Night of the Flying Horses

Night of the Flying Horses (2002)

Night of the Flying Horses starts with an Yiddish lullaby that I composed for Sally Potter's film The Man Who Cried, set to function well in counterpoint to another important music theme in the soundtrack: Bizet's Aria Je Crois Entendre Encore, from The Pearl Fishers. In her film Sally explores the fate of Jews and Gypsies in the tragic mid-years of the 20th century, through a love story between a Jewish young woman and a Gypsy young man. The lullaby metamorphoses into a dense and dark doina (a slow, gypsy, rubato genre) featuring the lowest string of the violas. The piece ends in a fast gallop boasting a theme that I stole from my friends of the wild gypsy band Taraf de Haïdouks. The theme is presented here in a canonical chase between two orchestral groups.


Minneapolis, MN
March, 2002
Premier Performance
by Dawn Upshaw, Minnesota Orchestra andAlan Gilbert, conductor
by the Minnesota Orchestra for its 100th anniversary

Appears on:

  • New Impossibilities – The Silk Road Ensemble (2007)

man who cried.jpg

This latest addition to Yo-Yo Ma's Silk Road project is a thrill a minute. The most "famous" composer represented here is Osvaldo Golijov, whose "Night of the Flying Horses" fascinates with its sampling of "Je crois entendre encore" from Bizet's Pearl Fishers, while a high violin line and mournful cello alternate above it; the piece goes wild about two-thirds of the way through in the section called, appropriately, "Gallop." The other composers all offer equally fascinating pieces as well: the thrilling rhythms of Rabih Abou-Khalil's "Arabian Waltz"; Zhou Long's "Song of the Eight Unruly Poets" (what a title!), with its high-pitched strings (members of the Chicago Symphony Orchestra take part in many of the works); the cinematic battle music of "Ambush from Ten Sides," featuring the twangy, acidic tones of the pipa, which ends in a true conflagration of violence, complete with shouting; and "Vocussion," a brief, cool piece with scat singing and boom-boxing. There's more — much more — in this portrait of world music, and it's all wonderful.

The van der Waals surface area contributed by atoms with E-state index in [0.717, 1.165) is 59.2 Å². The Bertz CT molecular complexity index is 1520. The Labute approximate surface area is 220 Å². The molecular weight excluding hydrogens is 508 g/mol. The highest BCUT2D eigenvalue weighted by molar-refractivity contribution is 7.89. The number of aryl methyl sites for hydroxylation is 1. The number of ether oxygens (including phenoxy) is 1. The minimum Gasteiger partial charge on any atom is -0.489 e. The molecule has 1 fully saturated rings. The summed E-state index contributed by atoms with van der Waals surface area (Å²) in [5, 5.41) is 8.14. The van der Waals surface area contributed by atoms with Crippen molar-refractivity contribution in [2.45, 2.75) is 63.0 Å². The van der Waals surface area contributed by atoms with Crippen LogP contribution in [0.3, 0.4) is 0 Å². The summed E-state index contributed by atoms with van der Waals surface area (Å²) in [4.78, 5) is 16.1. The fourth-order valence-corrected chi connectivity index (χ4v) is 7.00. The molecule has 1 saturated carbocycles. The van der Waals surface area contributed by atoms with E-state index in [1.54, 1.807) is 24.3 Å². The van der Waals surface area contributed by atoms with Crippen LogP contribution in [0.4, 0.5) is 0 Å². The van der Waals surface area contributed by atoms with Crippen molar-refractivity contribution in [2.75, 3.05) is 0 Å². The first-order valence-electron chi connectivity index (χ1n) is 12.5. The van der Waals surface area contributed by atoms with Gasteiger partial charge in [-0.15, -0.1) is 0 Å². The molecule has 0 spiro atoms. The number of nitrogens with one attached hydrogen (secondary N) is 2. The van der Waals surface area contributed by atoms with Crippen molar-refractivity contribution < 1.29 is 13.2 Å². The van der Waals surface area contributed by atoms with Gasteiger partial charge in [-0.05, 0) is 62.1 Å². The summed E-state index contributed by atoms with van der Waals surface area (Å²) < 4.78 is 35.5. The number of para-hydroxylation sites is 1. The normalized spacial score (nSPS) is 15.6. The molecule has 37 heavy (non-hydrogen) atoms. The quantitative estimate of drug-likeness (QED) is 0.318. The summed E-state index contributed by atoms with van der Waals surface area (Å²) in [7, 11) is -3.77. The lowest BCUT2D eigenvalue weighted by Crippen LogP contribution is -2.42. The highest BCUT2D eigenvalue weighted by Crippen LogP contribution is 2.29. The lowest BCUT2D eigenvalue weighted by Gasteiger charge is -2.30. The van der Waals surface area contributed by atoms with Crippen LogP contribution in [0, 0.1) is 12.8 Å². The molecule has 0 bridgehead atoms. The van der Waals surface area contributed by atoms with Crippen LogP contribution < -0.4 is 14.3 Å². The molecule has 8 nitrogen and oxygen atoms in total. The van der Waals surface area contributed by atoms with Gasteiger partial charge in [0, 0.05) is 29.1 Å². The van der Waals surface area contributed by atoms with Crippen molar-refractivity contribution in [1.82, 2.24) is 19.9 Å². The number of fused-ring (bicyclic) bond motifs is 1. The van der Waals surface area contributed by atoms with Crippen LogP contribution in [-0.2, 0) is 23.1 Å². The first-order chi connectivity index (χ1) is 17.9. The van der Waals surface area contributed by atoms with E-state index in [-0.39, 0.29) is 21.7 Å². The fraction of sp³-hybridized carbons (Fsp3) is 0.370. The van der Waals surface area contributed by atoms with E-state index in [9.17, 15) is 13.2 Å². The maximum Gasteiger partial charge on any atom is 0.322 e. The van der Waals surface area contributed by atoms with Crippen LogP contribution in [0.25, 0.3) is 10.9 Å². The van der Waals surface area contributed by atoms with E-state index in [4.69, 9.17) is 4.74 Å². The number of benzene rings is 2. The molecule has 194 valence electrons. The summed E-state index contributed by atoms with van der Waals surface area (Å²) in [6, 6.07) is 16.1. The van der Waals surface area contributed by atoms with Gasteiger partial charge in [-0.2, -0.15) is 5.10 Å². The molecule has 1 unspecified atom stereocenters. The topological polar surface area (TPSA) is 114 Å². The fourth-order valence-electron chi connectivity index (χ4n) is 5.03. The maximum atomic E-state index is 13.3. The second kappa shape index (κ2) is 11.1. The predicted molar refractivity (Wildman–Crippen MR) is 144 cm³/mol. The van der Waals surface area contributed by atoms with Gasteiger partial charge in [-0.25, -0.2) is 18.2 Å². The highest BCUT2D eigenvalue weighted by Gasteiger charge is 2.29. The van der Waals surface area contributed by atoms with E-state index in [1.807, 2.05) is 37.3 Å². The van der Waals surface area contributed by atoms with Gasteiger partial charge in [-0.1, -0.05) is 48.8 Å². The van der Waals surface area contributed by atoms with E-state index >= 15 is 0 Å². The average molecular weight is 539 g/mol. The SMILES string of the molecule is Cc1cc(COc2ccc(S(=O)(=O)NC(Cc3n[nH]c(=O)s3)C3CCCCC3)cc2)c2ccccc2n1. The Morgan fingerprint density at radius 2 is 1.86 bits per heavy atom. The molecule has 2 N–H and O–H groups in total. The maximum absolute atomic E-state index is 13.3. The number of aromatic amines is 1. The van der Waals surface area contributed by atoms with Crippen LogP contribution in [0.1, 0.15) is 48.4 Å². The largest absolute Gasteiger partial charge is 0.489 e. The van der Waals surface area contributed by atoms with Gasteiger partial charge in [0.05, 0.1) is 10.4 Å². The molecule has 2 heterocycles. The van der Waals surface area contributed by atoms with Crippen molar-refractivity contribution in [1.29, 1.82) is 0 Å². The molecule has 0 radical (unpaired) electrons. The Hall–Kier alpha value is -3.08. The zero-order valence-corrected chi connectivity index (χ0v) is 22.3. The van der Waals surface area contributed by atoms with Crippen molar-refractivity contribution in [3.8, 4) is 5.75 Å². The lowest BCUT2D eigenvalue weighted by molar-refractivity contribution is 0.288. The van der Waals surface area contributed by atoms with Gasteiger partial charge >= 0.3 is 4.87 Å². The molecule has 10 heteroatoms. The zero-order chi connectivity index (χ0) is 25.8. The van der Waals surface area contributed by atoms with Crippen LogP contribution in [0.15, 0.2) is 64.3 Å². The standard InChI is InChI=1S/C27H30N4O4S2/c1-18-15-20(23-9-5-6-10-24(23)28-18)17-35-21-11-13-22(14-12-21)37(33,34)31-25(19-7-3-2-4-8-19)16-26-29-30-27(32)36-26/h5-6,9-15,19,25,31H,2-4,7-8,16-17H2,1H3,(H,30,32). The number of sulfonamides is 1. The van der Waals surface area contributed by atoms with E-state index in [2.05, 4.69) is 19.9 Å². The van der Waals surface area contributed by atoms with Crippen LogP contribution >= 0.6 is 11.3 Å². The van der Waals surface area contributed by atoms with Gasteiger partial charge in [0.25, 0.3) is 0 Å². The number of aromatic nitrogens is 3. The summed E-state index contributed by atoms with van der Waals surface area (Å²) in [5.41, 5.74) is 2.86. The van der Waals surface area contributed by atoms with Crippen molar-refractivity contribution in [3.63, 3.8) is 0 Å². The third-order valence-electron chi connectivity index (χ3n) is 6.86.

— Robert Levine

Joe Fitzgerald